Rehman’s role involves him supporting players of different backgrounds — including Muslims — and aiming to boost their participation in football. Little wonder, then, that he is delighted that the past three winners of the PFA Players’ Player of the Year award were all Muslim — Salah, Kante and Riyad Mahrez. 
“It’s great for the Muslim community — young people, players, aspiring players and coaches — that three Muslims have won this award and that two of them (Salah and Mahrez) are Arabs,” Rehman told Arab News. 
“It’s very important because it’s created more awareness about Muslims being good at the game and sport in general. It’s important we highlight this.” 
Leading Muslim footballers’ soaring success and stardom have coincided with rising Islamaphobic attacks in Britain following the Brexit vote in 2016. Regressive attitudes toward race, religion and immigration have raged in some parts of the country, as Rehman acknowledged. 
“The biggest misconceptions are that Muslims are all terrorists or that they are all Asian and have long beards,” he said. “Isolated incidents are giving Muslims a bad name.” 
Mercifully for Rehman and the PFA, the likes of Salah and Kante are portraying Muslims in a far more positive — and realistic — light on and off the pitch. 
During his sublime 2017-18 season, Liverpool star Salah topped the Premier League goal-scoring charts with 32 goals and reached the Champions League final. His unstinting brilliance led to him being serenaded with his own song by Liverpool fans, which includes the line: “If he scores another few, then I’ll be a Muslim too.” 

Mohamed Salah has created a positive image of Muslims during his record-breaking year in the Premier League. 


Many social media posts and videos showing young supporters copying the Egyptian maestro’s overtly religious goal celebration have also been posted many times. This involves him performing sujood, the Islamic art of prostration. 
“Things like that are really helping to bring down barriers in the game,” Rehman said. 
Likewise, he cites the fact that Salah and his Liverpool teammate, Sadio Mane, visit a mosque every week after training for Jumu’ah, the Friday prayer. 
Meanwhile, only last Saturday the humbleness of Chelsea’s irrepressible midfielder Kante — who has two Premier League winners’ medals and one FA Cup success to his name — was widely hailed. 
After missing his Eurostar train to Paris, Kante — who achieved World Cup glory with France in July — was invited home for dinner by Arsenal fan Badlur Rahman Jalil after meeting him while praying at a London mosque. Remarkably, Kante duly obliged and spent the evening watching Match of the Day and playing the FIFA video game with Jalil and his friends. 
“People are more aware that we have Muslim players in the game,” Rehman said. “Players are not afraid to come out and embrace the fact that they are Muslims and showing the world that they’re good people.” 
But are the PFA — and clubs in the Premier League and England in general — doing enough to increase Muslim representation in English football? 
“I think things are better than ever. A lot of clubs are working hard on all-inclusive programs,” replied Rehman, who was a promising youth-team player at Brentford before injury cut short his career at the age of 17 in 2000. 
“We deliver workshops aimed at club staff to educate them about better engaging Muslim communities. We get staff and coaches together and tell them more about Islam, what it involves and discuss Ramadan and how it might affect performance and participation at all levels.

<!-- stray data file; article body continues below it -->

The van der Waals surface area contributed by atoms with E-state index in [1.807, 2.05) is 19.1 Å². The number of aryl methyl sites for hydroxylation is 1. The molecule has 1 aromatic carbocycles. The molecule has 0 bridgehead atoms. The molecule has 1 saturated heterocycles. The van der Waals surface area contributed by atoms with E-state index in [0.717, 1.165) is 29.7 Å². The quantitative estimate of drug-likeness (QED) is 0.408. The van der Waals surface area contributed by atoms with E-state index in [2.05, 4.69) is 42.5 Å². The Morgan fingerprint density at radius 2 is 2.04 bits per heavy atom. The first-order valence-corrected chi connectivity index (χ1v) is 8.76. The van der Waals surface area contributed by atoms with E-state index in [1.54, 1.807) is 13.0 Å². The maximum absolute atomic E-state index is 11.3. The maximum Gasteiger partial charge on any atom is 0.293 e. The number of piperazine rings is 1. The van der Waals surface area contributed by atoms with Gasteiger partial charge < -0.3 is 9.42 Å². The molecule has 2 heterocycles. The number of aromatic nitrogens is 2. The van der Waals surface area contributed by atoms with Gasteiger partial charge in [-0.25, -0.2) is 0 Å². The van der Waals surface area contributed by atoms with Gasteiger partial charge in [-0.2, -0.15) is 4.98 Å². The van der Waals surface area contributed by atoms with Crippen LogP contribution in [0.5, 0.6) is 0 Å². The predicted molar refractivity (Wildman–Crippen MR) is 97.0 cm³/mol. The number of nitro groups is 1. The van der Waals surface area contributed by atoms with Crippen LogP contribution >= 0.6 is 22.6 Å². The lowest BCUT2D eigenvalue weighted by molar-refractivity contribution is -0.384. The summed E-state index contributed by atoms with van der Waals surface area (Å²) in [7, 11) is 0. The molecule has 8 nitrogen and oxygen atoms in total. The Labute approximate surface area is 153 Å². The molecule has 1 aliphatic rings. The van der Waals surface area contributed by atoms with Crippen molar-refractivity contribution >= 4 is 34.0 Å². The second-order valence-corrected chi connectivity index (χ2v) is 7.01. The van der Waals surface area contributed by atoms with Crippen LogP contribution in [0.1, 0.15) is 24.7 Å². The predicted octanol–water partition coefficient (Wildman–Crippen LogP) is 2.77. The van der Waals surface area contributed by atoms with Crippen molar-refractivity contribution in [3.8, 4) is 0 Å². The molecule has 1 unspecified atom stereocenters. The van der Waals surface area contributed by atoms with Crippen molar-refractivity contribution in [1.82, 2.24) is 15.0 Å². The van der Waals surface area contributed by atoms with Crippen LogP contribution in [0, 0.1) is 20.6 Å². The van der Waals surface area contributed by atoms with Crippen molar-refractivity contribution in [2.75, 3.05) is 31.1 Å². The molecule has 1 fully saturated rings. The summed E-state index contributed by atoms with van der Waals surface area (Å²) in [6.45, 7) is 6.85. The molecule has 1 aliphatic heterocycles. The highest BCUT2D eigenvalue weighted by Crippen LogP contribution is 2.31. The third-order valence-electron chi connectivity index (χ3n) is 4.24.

“On the back of that, hopefully clubs will deliver programs around the needs of the community. There are clubs like Crystal Palace who are looking to deliver Asian-specific programs to get more Asian kids playing football, more Asian coaches and look at the Muslim community as well.” 
Rehman himself helped organized an Iftar event at League One outfit Portsmouth earlier this year, which “went really well.” 
“We also had players come along to support the day. Clubs such as Crystal Palace, Leicester City and a few others are showing an interest in holding similar events next season. 
“Leicester City are a club with a massive Asian community and we are supporting them with trying to set up some programs.” 
Also high on Rehman’s agenda is encouraging more BAME (Black, Asian and minority ethnic) coaches into the game. As well as sitting on the advisory group for the Premier Leagues Elite Coach Apprenticeship Scheme, one key program he is involved in is “Sidelined-to-Sidelines.”

N'Golo Kante has been one of the best players in England's top-flight since he moved to the Premier League three years ago. 


This was established by the Zesh Rehman Foundation — which was set up by his brother, a former Fulham defender — to address a shortage of qualified South Asian coaches. 
“We are setting up sessions to try and recruit young coaches at clubs like Crystal Palace, QPR and Chelsea,” Rehman revealed. “Coaches wearing those club badges become role models and are able to influence their own communities and encourage more kids (from under-represented ethnicities) to take up the game.” 
Rehman is keen to recruit more Muslim “ambassadors” at clubs “up and down the country” to emulate the likes of the inspirational Salah. 
“We want them to work with the community, local groups, mosques, and get players to actually go into those communities and build links with the clubs. It’s a two-way thing.” 
Progress has also been made in attracting more Muslim supporters to Premier League matches, Rehman added. Liverpool and Brighton and Hove Albion are among the clubs that have multi-faith prayer rooms to cater for their increasingly diverse fanbases, he said. 
“Some clubs sell halal food, too, so there’s something for everyone.
“It’s a worldwide game now. Mo Salah has reached out to a lot of people. I think Muslim communities themselves have to make an effort to go to matches. 
“It’s not an overnight success, but you do see different communities represented on match days, week in and week out.”